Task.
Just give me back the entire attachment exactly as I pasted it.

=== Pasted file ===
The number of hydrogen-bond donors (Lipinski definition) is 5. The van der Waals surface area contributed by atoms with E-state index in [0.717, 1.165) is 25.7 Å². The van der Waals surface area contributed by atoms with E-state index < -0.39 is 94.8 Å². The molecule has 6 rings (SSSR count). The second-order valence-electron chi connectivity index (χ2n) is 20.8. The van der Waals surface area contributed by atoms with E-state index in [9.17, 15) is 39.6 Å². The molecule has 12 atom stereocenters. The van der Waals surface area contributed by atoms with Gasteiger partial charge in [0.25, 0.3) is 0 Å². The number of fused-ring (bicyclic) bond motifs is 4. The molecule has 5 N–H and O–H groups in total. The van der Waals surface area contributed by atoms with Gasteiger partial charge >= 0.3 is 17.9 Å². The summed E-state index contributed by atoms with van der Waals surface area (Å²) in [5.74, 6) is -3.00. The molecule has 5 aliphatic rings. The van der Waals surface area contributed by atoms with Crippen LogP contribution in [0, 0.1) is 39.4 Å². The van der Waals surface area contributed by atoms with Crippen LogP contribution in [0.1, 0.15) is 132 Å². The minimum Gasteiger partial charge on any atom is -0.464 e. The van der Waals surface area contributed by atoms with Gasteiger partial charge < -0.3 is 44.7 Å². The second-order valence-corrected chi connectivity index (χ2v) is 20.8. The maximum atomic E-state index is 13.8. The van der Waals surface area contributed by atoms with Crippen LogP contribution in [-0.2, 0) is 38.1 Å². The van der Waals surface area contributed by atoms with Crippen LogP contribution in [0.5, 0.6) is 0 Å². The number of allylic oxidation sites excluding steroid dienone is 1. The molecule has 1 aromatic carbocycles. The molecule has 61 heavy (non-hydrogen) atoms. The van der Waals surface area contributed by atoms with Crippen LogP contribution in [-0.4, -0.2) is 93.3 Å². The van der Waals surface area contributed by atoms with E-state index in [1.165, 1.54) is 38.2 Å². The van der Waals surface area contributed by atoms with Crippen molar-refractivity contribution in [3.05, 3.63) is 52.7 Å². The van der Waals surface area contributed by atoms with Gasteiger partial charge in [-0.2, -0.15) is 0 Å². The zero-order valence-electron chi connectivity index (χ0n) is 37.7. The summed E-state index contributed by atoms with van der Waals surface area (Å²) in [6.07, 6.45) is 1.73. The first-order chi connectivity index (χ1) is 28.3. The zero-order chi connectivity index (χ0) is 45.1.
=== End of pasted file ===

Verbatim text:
The number of hydrogen-bond donors (Lipinski definition) is 5. The van der Waals surface area contributed by atoms with E-state index in [0.717, 1.165) is 25.7 Å². The van der Waals surface area contributed by atoms with E-state index < -0.39 is 94.8 Å². The molecule has 6 rings (SSSR count). The second-order valence-electron chi connectivity index (χ2n) is 20.8. The van der Waals surface area contributed by atoms with E-state index in [9.17, 15) is 39.6 Å². The molecule has 12 atom stereocenters. The van der Waals surface area contributed by atoms with Gasteiger partial charge in [0.25, 0.3) is 0 Å². The number of fused-ring (bicyclic) bond motifs is 4. The molecule has 5 N–H and O–H groups in total. The van der Waals surface area contributed by atoms with Gasteiger partial charge >= 0.3 is 17.9 Å². The summed E-state index contributed by atoms with van der Waals surface area (Å²) in [5.74, 6) is -3.00. The molecule has 5 aliphatic rings. The van der Waals surface area contributed by atoms with Crippen LogP contribution in [0, 0.1) is 39.4 Å². The van der Waals surface area contributed by atoms with Crippen LogP contribution in [0.1, 0.15) is 132 Å². The minimum Gasteiger partial charge on any atom is -0.464 e. The van der Waals surface area contributed by atoms with Gasteiger partial charge < -0.3 is 44.7 Å². The second-order valence-corrected chi connectivity index (χ2v) is 20.8. The maximum atomic E-state index is 13.8. The van der Waals surface area contributed by atoms with Crippen LogP contribution in [-0.2, 0) is 38.1 Å². The van der Waals surface area contributed by atoms with Crippen LogP contribution in [0.5, 0.6) is 0 Å². The number of allylic oxidation sites excluding steroid dienone is 1. The molecule has 1 aromatic carbocycles. The molecule has 61 heavy (non-hydrogen) atoms. The van der Waals surface area contributed by atoms with Crippen LogP contribution in [-0.4, -0.2) is 93.3 Å². The van der Waals surface area contributed by atoms with E-state index in [1.165, 1.54) is 38.2 Å². The van der Waals surface area contributed by atoms with Crippen molar-refractivity contribution in [3.05, 3.63) is 52.7 Å². The van der Waals surface area contributed by atoms with Gasteiger partial charge in [-0.2, -0.15) is 0 Å². The zero-order valence-electron chi connectivity index (χ0n) is 37.7. The summed E-state index contributed by atoms with van der Waals surface area (Å²) in [6.07, 6.45) is 1.73. The first-order chi connectivity index (χ1) is 28.3. The zero-order chi connectivity index (χ0) is 45.1.